It will be up to U.S. District Court Judge Steve Jones to determine whether to transfer the cases to federal court. He has scheduled two hearings on the matter later this month.
Credit: HYOSUB SHIN / AJC
Credit: HYOSUB SHIN / AJC
In a related matter, one of the electors - former GOP Chairman David Shafer - filed two additional motions Tuesday.
In one motion, Shafer seeks to stay proceedings against him in Fulton County Superior Court until 30 days after Jones decides whether to move his case to federal court. In the other, he asks that his case be severed from the other defendants who have demanded a speedy trial in the sweeping indictment to ensure Shafer has sufficient time to prepare his defenses and to prepare for trial. The effect of either motion could be to slow down proceedings against Shafer.
The motions are just the latest legal twists since a Fulton County grand jury indicted 19 people – including Trump – last month for trying to overturn the 2020 election.
Among those indicted were three of Georgia’s 16 Trump electors – Shafer; state Sen. Shawn Still, R-Norcross; and Cathy Latham, former chairwoman of the Coffee County Republican Party. Willis has charged them with racketeering, impersonating a public officer, forgery and other crimes.
The electors and some other defendants have sought to have their cases removed to federal court, where they might find a more sympathetic jury from the larger swath of Republican north Georgia.
To have a case removed to federal court, defendants must show they were federal officers performing federal duties. They also must raise a plausible federal defense.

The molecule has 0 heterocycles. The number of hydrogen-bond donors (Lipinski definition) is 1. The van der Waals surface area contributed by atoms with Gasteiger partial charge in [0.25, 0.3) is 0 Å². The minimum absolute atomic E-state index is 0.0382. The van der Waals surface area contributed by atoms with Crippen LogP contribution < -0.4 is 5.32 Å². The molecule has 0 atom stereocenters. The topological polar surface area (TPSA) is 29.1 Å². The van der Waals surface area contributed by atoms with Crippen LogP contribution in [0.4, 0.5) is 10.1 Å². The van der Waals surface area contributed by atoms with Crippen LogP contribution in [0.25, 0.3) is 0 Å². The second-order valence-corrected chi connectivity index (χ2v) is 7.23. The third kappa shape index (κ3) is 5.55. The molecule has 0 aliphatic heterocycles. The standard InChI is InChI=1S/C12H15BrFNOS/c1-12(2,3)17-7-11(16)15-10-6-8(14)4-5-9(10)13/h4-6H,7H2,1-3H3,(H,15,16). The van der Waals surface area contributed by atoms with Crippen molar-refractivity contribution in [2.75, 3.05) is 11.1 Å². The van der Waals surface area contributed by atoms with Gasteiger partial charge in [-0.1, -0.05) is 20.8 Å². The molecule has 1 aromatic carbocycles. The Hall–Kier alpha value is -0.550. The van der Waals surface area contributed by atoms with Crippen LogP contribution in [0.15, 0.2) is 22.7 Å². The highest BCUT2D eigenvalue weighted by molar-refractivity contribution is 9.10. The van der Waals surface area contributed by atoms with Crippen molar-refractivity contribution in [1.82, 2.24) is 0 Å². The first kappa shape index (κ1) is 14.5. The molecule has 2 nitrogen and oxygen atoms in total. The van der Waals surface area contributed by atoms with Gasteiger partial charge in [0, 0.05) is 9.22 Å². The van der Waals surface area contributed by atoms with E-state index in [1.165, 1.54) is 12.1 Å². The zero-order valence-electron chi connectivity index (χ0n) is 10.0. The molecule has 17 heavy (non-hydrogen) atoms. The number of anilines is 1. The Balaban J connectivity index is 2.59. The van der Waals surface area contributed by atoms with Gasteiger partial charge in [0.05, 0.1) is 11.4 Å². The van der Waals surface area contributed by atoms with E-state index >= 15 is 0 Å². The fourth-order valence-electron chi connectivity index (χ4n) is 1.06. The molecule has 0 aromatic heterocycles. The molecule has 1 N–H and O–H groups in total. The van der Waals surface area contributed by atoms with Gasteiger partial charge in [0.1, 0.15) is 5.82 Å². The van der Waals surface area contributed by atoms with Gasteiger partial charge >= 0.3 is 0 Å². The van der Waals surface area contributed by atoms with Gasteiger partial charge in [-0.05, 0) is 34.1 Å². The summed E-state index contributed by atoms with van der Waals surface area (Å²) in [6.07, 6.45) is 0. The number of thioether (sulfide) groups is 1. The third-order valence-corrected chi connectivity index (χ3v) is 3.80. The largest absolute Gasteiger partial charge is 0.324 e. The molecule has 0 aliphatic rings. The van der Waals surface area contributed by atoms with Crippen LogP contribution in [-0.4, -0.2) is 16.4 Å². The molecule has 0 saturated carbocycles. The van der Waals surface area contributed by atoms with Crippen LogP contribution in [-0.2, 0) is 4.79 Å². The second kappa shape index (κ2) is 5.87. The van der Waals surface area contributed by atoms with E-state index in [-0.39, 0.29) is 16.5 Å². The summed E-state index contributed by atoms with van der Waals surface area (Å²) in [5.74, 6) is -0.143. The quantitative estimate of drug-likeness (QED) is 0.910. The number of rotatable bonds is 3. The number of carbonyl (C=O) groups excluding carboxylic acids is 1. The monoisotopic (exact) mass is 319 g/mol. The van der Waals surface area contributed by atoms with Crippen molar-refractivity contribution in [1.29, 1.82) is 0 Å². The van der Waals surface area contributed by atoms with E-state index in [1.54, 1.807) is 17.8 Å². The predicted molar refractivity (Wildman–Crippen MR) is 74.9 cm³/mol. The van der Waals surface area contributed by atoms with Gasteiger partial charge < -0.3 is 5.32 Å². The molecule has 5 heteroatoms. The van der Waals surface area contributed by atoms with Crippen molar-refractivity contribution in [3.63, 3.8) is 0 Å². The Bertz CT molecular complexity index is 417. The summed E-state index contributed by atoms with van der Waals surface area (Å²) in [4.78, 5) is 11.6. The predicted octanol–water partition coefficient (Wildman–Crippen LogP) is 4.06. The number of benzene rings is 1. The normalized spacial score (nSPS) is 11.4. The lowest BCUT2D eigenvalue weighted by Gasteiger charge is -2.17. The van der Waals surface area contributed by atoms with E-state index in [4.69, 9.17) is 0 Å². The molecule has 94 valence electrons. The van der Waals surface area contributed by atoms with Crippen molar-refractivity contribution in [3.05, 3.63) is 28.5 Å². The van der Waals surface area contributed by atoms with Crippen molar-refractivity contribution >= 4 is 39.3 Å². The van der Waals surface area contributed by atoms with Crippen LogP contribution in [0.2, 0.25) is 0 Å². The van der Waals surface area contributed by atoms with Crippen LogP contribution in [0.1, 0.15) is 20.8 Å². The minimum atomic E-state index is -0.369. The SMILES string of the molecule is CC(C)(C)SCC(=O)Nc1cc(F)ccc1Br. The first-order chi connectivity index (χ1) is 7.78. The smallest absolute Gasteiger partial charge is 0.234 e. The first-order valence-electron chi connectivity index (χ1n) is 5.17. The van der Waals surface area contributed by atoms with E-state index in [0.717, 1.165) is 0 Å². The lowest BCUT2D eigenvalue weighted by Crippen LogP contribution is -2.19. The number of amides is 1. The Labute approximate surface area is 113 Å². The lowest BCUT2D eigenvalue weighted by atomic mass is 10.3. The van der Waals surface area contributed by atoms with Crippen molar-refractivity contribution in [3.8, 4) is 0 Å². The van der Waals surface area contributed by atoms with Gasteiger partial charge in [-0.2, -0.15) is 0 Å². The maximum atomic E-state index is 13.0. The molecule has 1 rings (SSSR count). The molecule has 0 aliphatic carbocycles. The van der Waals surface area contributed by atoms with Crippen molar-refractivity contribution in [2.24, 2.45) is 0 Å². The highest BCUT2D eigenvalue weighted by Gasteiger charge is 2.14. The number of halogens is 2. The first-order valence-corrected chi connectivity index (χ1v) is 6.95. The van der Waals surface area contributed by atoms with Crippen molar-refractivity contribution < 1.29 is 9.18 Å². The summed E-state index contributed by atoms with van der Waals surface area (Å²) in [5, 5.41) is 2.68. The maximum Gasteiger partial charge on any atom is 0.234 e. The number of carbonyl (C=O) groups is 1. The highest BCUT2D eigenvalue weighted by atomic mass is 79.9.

The three Trump electors have argued they were acting as “contingent” electors under federal law and they were under the direction of Trump and other federal officials. Among other things, the electors say they are immune from state prosecution because they were acting in a federal capacity.
In Tuesday’s filing, Willis said the Biden electors were Georgia’s official representatives to the Electoral College, and the Trump electors had no official sanction. She said even the official electors were not federal officials under the U.S. Constitution. The electors, Willis wrote, are officers of the state, not the federal government.
She said the Republican electors took direction only from the Trump campaign and Trump’s personal attorneys – not from the president in his official capacity. Trump was acting as a candidate, not as president, Willis argued.
“Despite the now obvious and repeatedly confirmed fact that then-President Trump had lost the presidential election in Georgia, and the fact that the Republican-nominated slate of electors were never appointed by the State of Georgia to vote in the Electoral College proceeding, defendant and the other representatives of the losing campaign chose to pretend otherwise,” Willis wrote.
Willis - along with Special Prosecutor Anna Green Cross and Chief Senior Assistant District Attorney F. McDonald Wakeford - filed the response to Still’s petition to have his case removed to federal court. She is expected to formally respond to Shafer and Latham this week.